PHOENIX — Former Hopi Chairman Ferrell Secakuku, who helped resolve a longtime land dispute between his tribe and the Navajo Nation, died Wednesday at a friend's home in Flagstaff. He was 69.
Secakuku (pronounced seh-KAH'-koo-koo), who disclosed earlier this month that he had been diagnosed with terminal cancer, had been in hospice care. He was surrounded by family and died peacefully, his daughter, Kim, told The Associated Press.
"Just before he passed away, we had a very nice rain come down … it's significant to Hopi in terms of just welcoming him into the spirit world," Kim Secakuku said.
Instead of fighting the disease with chemotherapy, Secakuku had opted to let nature take its course.
Born in the Village of Sipaulovi, Secakuku served as chairman of the Hopi Tribe from 1994 to 1997. While in office, he facilitated the negotiation of the Navajo-Hopi Land Settlement.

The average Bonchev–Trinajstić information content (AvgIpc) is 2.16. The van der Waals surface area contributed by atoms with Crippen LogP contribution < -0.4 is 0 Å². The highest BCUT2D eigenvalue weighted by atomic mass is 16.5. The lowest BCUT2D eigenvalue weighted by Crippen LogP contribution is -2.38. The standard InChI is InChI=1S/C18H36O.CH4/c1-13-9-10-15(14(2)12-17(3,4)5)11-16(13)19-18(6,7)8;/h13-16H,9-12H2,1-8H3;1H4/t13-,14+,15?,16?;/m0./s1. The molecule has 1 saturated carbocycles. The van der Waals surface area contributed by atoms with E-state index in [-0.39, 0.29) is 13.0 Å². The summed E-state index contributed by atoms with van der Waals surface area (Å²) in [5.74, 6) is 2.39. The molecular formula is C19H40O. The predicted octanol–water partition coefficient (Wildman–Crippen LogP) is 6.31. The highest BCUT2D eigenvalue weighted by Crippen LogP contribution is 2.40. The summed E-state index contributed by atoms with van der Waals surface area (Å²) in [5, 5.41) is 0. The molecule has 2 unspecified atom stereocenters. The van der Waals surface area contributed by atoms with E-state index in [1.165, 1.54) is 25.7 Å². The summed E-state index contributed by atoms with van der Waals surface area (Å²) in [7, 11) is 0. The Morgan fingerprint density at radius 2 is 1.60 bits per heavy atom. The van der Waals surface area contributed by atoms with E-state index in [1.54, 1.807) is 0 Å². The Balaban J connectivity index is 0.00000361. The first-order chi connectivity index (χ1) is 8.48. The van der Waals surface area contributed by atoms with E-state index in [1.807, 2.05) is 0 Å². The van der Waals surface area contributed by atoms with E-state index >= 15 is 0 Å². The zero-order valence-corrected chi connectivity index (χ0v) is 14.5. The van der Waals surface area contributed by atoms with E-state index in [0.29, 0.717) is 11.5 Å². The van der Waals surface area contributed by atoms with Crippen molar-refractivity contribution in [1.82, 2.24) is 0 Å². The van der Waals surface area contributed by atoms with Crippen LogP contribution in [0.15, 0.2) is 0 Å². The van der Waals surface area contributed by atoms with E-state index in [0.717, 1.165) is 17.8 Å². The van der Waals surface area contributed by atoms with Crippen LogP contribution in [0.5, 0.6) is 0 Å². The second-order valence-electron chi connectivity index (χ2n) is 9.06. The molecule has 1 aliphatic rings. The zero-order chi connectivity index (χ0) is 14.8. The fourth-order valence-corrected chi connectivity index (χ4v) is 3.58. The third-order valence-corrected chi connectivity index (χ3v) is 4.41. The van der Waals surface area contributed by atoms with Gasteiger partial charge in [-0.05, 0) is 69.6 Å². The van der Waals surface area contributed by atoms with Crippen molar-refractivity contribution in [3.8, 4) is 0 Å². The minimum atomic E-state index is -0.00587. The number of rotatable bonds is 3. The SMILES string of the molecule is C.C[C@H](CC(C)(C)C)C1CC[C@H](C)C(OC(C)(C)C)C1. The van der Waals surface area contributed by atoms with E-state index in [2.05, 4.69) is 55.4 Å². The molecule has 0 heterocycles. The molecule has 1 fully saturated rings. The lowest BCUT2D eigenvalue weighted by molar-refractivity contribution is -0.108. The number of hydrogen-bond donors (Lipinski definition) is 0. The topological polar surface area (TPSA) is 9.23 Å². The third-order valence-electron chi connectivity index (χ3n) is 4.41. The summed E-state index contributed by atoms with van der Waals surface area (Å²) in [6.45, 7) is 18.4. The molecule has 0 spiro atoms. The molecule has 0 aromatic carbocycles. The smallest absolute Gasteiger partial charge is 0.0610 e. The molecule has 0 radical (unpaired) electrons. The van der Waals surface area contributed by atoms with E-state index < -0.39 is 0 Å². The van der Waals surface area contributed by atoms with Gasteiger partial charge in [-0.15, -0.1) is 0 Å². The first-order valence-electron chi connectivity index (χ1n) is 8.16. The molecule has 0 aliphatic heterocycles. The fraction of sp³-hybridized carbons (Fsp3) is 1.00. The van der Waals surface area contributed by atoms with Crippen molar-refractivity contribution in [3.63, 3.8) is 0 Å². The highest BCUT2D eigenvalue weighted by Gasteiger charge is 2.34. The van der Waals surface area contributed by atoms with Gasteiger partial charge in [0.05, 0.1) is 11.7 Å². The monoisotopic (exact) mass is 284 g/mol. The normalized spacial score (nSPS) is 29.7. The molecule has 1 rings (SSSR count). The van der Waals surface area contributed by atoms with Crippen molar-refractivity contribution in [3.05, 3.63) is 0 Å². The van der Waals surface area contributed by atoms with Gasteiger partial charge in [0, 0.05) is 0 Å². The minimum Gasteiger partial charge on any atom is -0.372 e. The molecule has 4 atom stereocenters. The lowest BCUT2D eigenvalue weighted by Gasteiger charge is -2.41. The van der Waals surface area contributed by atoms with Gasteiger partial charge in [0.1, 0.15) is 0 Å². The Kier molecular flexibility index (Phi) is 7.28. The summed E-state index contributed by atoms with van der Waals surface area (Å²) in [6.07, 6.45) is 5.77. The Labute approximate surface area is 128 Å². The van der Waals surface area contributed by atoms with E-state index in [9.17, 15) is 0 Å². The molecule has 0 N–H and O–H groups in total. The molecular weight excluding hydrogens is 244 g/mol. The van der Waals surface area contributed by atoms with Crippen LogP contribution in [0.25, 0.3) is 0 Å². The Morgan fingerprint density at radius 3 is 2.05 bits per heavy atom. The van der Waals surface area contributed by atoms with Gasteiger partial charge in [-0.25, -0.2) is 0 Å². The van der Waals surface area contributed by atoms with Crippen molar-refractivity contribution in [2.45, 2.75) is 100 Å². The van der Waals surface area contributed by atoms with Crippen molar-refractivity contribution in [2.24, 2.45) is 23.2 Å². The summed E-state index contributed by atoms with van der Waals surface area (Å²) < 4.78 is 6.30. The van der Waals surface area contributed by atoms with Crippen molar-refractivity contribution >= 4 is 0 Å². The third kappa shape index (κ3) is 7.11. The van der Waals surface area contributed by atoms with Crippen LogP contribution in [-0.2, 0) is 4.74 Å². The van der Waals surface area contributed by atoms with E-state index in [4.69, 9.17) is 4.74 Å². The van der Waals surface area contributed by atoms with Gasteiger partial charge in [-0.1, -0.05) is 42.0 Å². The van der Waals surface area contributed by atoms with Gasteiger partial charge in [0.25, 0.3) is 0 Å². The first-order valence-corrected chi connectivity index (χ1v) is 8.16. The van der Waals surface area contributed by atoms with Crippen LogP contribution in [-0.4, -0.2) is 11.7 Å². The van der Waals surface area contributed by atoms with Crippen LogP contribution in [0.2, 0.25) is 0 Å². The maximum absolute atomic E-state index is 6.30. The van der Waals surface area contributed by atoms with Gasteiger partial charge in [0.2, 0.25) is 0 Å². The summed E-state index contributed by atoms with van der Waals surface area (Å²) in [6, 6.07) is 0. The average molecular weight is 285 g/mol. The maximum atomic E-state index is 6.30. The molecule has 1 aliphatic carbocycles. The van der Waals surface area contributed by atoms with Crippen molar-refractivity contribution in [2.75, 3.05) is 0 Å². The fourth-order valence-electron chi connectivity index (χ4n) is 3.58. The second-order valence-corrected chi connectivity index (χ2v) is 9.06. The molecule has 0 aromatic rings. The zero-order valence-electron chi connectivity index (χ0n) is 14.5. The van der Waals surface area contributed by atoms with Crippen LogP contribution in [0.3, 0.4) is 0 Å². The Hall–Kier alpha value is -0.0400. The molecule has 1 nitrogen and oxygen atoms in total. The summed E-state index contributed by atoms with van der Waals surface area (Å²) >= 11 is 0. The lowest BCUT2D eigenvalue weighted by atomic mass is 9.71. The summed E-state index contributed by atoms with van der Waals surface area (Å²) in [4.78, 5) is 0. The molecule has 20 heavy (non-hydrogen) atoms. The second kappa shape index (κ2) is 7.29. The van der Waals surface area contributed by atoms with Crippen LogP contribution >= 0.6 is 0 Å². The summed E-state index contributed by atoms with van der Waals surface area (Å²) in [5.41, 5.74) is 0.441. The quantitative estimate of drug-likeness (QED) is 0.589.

People are also reading…
The settlement was worked out after a federal judge in 1991 ordered the two tribes to reach an agreement over land they had been quarreling over since the 1800s. At the time, Secakuku said the agreement was important in providing a way for Navajo and Hopi families to live in harmony on the land in northern Arizona.
The Hopi reservation covers more than 2,400 square miles and is surrounded by the much-larger Navajo reservation.
"He had always to the very end instilled in us here to give service to people, to help them out whenever we can, especially those that are in need," Kim Secakuku said. "That's the way he practices life. He always helped, even when he wasn't chairman."
In 2006, Secakuku earned a master's degree in anthropology from Northern Arizona University. He also planned to teach and expand the use of Hopi language.
Rather than a public memorial, Secakuku requested a traditional Hopi burial, which will take place Thursday morning at Sipaulovi in Second Mesa.
In addition to his daughter Kim, Secakuku is also survived by five other daughters, 11 grandchildren and two great-grandchildren.
In the weeks before his death, Secakuku was inundated with phone calls, cards and e-mails from people in the Hopi community, Kim Secakuku said.
"He didn't realize how many people he had touched," Kim Secakuku said. "He was very appreciative of that. He never asked for anything like that."